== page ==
help@ktnewslive.com
technology

Gambia deaths: WHO stands by medical product alert on cough syrups

43views


The World Health Organization has said that it stands by its action with regard to an international medical product alert issued on four cough and cold syrups from India and their potential link to over 60 deaths of children in Gambia.

In a statement to businessline, the UN health agency said, “WHO’s mandate is to issue global alerts about potential risks. WHO stands by the action taken.”

The WHO’s response comes even as the Indian government said in Parliament, that the control samples taken from Maiden Pharmaceuticals (who exported the cough syrups to Gambia), were in fact of “standard quality.”

Related Stories
Tata Memorial showcases trial that improves outcome in aggressive subtype of breast cancer

‘Carboplatin’, a comparatively inexpensive and commonly available drug can be used to treat TNBC

“The said samples were also found negative for both Diethylene Glycol (DEG) and Ethylene Glycol (EG),” said Bhagwanth Khuba, Minister of State in the Ministry of Chemicals and Fertilizers, in a written response to the Rajya Sabha. Additionally, a strongly worded letter to the WHO, from the Drugs Controller General of India, Dr VG Somani, said, the UN agency may have made a “premature deduction” on the cause of deaths. The letter pointed to reports from Gambia indicating that there had been no direct causal relation established yet between the deaths and consumption of the syrup.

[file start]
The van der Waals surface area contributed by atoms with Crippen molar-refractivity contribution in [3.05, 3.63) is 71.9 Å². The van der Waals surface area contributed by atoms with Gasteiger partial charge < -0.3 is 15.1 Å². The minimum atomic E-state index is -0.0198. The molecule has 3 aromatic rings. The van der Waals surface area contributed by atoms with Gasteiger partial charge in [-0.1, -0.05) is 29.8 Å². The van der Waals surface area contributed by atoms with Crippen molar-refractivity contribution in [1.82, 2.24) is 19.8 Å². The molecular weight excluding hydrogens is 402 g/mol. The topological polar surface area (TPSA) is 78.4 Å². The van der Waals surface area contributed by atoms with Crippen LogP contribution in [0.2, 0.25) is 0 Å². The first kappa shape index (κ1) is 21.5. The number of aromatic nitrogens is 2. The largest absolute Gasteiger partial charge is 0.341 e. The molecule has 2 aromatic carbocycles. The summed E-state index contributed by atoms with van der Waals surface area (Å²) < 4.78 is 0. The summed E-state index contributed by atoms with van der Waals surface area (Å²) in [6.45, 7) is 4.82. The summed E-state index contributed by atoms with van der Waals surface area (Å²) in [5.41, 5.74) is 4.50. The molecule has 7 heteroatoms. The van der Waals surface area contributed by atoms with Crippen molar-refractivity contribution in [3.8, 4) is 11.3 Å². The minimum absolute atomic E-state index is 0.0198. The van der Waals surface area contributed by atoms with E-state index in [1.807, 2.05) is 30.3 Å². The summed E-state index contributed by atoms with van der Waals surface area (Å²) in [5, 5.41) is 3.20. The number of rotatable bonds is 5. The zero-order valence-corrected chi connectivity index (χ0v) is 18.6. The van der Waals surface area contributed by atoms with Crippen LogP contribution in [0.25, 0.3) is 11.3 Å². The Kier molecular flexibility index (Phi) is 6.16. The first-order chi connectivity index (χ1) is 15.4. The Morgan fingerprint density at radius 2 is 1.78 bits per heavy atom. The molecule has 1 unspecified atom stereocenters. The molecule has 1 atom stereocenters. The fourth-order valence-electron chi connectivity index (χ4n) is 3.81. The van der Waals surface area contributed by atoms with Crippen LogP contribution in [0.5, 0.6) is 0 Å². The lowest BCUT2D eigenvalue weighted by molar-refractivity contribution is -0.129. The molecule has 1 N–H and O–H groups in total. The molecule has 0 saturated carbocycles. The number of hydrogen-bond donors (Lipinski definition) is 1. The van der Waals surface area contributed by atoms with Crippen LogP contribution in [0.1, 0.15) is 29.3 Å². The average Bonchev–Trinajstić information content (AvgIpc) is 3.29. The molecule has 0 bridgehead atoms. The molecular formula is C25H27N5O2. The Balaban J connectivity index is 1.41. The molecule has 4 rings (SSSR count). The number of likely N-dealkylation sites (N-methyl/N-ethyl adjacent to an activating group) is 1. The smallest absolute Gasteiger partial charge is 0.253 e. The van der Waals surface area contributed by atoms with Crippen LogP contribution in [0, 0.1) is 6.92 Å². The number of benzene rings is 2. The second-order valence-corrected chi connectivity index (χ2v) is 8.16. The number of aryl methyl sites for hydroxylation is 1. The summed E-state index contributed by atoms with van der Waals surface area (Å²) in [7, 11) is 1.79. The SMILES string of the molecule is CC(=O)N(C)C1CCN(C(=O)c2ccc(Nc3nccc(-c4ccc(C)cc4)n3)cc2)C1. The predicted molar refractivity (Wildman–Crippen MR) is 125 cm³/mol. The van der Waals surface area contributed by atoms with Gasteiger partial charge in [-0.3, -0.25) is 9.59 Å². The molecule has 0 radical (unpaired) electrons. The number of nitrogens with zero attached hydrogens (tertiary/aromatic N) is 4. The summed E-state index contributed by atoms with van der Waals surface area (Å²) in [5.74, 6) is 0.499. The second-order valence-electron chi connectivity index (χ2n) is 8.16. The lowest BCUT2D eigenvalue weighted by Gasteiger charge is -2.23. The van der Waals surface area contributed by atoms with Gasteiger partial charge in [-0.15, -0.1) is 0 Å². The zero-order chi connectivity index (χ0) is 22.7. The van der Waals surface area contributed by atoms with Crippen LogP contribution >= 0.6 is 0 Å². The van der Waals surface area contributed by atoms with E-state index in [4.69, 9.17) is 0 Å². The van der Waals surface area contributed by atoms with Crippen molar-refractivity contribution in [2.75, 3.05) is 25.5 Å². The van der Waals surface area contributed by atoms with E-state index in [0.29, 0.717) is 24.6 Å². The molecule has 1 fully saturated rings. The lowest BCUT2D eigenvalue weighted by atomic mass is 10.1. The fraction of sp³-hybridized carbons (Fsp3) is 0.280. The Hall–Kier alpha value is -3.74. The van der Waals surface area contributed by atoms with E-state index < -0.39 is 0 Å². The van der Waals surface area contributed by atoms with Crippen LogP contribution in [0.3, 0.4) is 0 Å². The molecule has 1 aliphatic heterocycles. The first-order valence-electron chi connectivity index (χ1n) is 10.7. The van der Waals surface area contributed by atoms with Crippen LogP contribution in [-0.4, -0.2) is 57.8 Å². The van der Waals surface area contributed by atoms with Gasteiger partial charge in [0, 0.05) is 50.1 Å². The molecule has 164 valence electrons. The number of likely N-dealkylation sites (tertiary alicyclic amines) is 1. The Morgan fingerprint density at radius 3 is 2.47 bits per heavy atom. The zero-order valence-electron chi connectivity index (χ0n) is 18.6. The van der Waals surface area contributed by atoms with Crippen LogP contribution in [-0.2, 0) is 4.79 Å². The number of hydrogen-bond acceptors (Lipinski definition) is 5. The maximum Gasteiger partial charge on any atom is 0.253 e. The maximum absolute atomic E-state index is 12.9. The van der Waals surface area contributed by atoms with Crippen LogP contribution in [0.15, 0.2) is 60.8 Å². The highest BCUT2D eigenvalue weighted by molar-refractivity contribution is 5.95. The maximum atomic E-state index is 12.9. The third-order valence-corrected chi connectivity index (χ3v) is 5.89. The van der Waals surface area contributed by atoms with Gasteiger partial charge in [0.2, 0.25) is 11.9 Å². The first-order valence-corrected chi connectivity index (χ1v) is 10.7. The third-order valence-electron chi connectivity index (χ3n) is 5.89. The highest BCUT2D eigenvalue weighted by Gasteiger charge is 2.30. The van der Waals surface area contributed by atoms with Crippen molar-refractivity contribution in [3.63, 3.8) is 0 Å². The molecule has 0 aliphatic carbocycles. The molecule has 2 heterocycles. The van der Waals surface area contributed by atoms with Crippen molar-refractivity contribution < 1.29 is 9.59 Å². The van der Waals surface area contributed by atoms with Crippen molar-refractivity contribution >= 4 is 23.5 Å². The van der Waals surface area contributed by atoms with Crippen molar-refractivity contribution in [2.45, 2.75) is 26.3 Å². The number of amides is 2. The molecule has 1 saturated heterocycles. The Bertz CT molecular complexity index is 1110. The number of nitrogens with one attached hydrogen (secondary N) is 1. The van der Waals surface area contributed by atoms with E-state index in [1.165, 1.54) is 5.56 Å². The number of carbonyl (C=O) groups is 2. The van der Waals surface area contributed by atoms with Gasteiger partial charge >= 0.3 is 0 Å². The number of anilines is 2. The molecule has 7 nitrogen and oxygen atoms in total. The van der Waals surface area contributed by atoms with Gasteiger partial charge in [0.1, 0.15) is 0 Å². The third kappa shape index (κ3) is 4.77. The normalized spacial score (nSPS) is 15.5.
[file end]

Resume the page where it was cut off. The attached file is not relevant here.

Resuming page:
Tested in Ghana, Switzerland

The WHO, however, said in its statement, “When many children die of a mysterious sickness, it’s a tragedy that means WHO had to act quickly. WHO-contracted laboratories in Ghana and Switzerland tested the suspected cough syrups products from The Gambia and confirmed excess levels of ethyleneglycol and diethyleneglycol. These contaminated syrups are dangerous and should not be in any medicine, ever. WHO immediately shared the confirmatory results with authorities in The Gambia, and India, as well as the manufacturer of the suspected products-Maiden Pharmaceuticals.”

In October, WHO chief Tedros Adhanom Ghebreyesus had said the agency had issued a medical product alert on four “contaminated” cough and cold syrups in Gambia, potentially linked with acute kidney injuries and 66 deaths among children.

Related Stories
Conservationists seek ban on three vulture-toxic veterinary drugs

Knocking on DCGI’s door for a ban on aceclofenac, nimesulide and ketoprofen



Source link

Leave a Response